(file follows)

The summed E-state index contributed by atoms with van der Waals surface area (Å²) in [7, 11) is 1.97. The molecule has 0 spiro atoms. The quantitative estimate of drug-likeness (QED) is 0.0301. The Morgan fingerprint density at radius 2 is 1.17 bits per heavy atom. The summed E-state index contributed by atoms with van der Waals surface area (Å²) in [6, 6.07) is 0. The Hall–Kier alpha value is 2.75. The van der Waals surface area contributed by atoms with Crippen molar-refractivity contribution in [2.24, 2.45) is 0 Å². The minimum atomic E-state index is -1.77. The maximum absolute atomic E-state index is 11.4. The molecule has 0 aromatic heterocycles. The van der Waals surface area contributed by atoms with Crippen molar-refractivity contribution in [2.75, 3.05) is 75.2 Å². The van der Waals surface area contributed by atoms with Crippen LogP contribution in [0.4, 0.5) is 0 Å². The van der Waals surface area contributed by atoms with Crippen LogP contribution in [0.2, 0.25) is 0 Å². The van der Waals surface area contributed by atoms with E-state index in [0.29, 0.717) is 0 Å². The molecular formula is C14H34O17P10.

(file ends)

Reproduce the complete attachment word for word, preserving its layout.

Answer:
The summed E-state index contributed by atoms with van der Waals surface area (Å²) in [7, 11) is 1.97. The molecule has 0 spiro atoms. The quantitative estimate of drug-likeness (QED) is 0.0301. The Morgan fingerprint density at radius 2 is 1.17 bits per heavy atom. The summed E-state index contributed by atoms with van der Waals surface area (Å²) in [6, 6.07) is 0. The Hall–Kier alpha value is 2.75. The van der Waals surface area contributed by atoms with Crippen molar-refractivity contribution in [2.24, 2.45) is 0 Å². The minimum atomic E-state index is -1.77. The maximum absolute atomic E-state index is 11.4. The molecule has 0 aromatic heterocycles. The van der Waals surface area contributed by atoms with Crippen molar-refractivity contribution in [2.75, 3.05) is 75.2 Å². The van der Waals surface area contributed by atoms with Crippen LogP contribution in [0.4, 0.5) is 0 Å². The van der Waals surface area contributed by atoms with Crippen LogP contribution in [0.2, 0.25) is 0 Å². The van der Waals surface area contributed by atoms with E-state index in [0.29, 0.717) is 0 Å². The molecular formula is C14H34O17P10.